New questions and searches greet travelers flying to the US
CHICAGO -- Some were asked their hobbies and packing habits. Others were queried about what they do for a living. There were lines for security interviews and searches of carry-on bags.
The first passengers to travel under new screening measures for U.S.-bound flights were greeted at airports around the world with a wide range of hurdles - some new, some familiar - to clear before boarding their planes.
The Trump administration is requiring that both U.S. and global air carriers adopt enhance security screening for every flight to the U.S. All travelers - American citizens and foreigners - are subject to the new protocols, which went into effect Thursday.
The new procedures cover all 2,100 flights from around the world entering the U.S. on any given day. But how each airline implements the measures varies, and some of the procedures have been in place before in parts of the world.
While some passengers described tense moments and long lines, there were few reports of major disruptions to global travel Thursday. Confusion, however, remains about the new regulations, with airlines describing different methods of implementation and some saying they had were granted permission to delay putting them in place until next year.
Todd Gilliland, 40, arrived at O'Hare airport in Chicago on from Uganda, where he and his wife run a school for underprivileged kids. He flew to the U.S. from Brussels, where he said he noticed more questions and more security officers than before. He said he got no notice from airlines about the new measures and was taken aback by the some of the questions before boarding.
"I got the question of what do you do for a living and I said what it is your concern and the guy goes, 'You're being difficult.' And I just said, 'Boy, you're being awful rude.' He said, 'You're not being cooperative.' And I said, 'Fine.'," Gilliland said.
But he said the security officer never insisted he answer, put him in another line or took any measures.
At Dubai International Airport, the world's busiest for international travel, long-haul carrier Emirates began questioning passengers about their luggage, liquids they were carrying and where they were coming from. Passengers also had to have their carry-on bags searched, along with their electronics. Air France said it will provide questionnaires for all U.S.-bound passengers to fill out.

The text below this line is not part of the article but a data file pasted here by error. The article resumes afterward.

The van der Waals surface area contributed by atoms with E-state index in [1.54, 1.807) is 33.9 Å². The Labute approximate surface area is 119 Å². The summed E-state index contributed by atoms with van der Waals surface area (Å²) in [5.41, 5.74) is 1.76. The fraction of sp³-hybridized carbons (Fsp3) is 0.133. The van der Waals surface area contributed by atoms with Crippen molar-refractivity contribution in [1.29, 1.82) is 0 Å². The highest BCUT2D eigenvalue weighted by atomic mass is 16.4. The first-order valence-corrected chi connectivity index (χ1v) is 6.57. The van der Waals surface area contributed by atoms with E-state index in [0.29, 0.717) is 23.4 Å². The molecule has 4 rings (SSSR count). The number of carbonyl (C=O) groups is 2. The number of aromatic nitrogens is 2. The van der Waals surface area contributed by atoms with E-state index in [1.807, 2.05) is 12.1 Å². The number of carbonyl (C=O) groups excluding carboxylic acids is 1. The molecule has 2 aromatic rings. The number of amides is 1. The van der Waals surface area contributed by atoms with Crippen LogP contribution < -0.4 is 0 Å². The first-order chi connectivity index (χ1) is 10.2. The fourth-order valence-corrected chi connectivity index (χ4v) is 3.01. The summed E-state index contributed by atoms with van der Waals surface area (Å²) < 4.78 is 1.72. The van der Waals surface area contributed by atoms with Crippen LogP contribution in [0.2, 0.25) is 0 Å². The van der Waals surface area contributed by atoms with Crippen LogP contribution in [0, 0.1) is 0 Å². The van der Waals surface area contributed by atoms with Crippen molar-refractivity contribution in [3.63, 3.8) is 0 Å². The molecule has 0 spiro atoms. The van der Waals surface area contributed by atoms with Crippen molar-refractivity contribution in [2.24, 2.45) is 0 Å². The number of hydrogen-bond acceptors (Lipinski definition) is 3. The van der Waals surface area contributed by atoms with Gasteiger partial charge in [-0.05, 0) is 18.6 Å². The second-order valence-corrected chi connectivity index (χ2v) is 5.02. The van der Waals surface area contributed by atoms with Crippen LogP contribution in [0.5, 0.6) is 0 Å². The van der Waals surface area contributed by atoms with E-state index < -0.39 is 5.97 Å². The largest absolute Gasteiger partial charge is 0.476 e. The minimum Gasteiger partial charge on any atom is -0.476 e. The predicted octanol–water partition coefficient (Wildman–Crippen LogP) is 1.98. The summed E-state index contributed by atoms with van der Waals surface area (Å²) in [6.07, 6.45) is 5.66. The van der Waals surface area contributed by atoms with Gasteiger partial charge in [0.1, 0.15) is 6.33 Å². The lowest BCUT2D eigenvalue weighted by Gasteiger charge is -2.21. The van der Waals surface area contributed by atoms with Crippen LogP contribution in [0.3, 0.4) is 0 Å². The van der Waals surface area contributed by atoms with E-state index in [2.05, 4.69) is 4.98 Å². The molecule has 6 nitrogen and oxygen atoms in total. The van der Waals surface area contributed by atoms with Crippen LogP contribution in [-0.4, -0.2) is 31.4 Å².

Singapore Airlines passengers may be required to "undergo enhanced security measures" including inspection of personal electronic devices "as well as security questioning during check-in and boarding," the carrier said on its website.
Other carriers who announced the new regulations included Hong Kong-based Cathay Pacific Airways Ltd., the airlines of Germany's Lufthansa Group and EgyptAir.
Korean Air Lines Co., Asiana Airlines Inc., and Royal Jordanian said they were given exemptions to implement the new measures early next year.
At Newark Liberty International Airport, in Newark, New Jersey, Alexander Wegner, a German tourist who flew in on a Lufthansa flight, said he was surprised by the nature of some of the questions he received before boarding his flight.
"From my point of view, it was just an inconvenience. It's of no use. Anyone could respond to these kinds of questions. What are your hobbies? Jogging. Oh, OK. That's interesting. What for?"
Chris McGinnis, an international travel consultant with Travel Skills Group, said the new measures were implemented during a traditionally slow period for international travel, making the transition easier. And in some countries where drug trafficking or terrorism is a concern, airlines have long subjected U.S.-bound passengers to security interviews, he noted.
"They are not looking for the right answers. They are looking for suspicious behavior, if you are sweating abnormally, you may be asked for a closer examination," McGinnis said.
What's new is that such measures are now being applied in every country.
"I think a lot of business travelers will be surprised because they are used to a quick pass through the airport," McGinnis said. "My advice would be in the short term to get there a little bit early. But eventually we'll become more accustomed to it."
At Fort Lauderdale, Florida, travelers arriving from the Middle East and the Caribbean said they were accustomed to the security interviews, including whether they had packed their own bags or received gifts.
Swapna Chakrabortui said she was startled when she was told she would have to go through a security interview before boarding her flight in Calcutta, India, but relaxed when she realized it applied to everyone.
"First I was a little bit scared but then I thought it's OK because it's for a good reason. It's not a harassment," she said.
In March, U.S. officials introduced the laptop ban in the cabins of some Mideast airlines over concerns Islamic State fighters and other extremists could hide bombs inside of them. The ban was lifted after those airlines began using devices like CT scanners to examine electronics before passengers boarded planes heading to the U.S. Some also increasingly swab passengers' hands to check for explosive residue.
Associated Press journalists Joshua Replogle and Joseph B. Frederick in Newark, New Jersey, contributed to this report.